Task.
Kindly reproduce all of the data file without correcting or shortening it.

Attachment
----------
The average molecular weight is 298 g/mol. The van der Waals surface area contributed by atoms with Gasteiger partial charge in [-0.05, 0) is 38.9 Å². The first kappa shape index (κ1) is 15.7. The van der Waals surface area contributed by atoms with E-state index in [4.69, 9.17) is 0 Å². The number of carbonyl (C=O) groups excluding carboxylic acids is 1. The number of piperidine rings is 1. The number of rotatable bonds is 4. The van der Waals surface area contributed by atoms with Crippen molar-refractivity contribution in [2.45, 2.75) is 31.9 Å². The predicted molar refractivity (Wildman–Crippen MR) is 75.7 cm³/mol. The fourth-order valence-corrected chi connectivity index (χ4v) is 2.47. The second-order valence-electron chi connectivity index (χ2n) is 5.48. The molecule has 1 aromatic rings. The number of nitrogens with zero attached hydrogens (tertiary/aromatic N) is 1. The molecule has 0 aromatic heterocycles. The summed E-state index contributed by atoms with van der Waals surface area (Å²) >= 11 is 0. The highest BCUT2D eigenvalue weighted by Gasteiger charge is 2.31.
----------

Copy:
The average molecular weight is 298 g/mol. The van der Waals surface area contributed by atoms with Gasteiger partial charge in [-0.05, 0) is 38.9 Å². The first kappa shape index (κ1) is 15.7. The van der Waals surface area contributed by atoms with E-state index in [4.69, 9.17) is 0 Å². The number of carbonyl (C=O) groups excluding carboxylic acids is 1. The number of piperidine rings is 1. The number of rotatable bonds is 4. The van der Waals surface area contributed by atoms with Crippen molar-refractivity contribution in [2.45, 2.75) is 31.9 Å². The predicted molar refractivity (Wildman–Crippen MR) is 75.7 cm³/mol. The fourth-order valence-corrected chi connectivity index (χ4v) is 2.47. The second-order valence-electron chi connectivity index (χ2n) is 5.48. The molecule has 1 aromatic rings. The number of nitrogens with zero attached hydrogens (tertiary/aromatic N) is 1. The molecule has 0 aromatic heterocycles. The summed E-state index contributed by atoms with van der Waals surface area (Å²) >= 11 is 0. The highest BCUT2D eigenvalue weighted by Gasteiger charge is 2.31.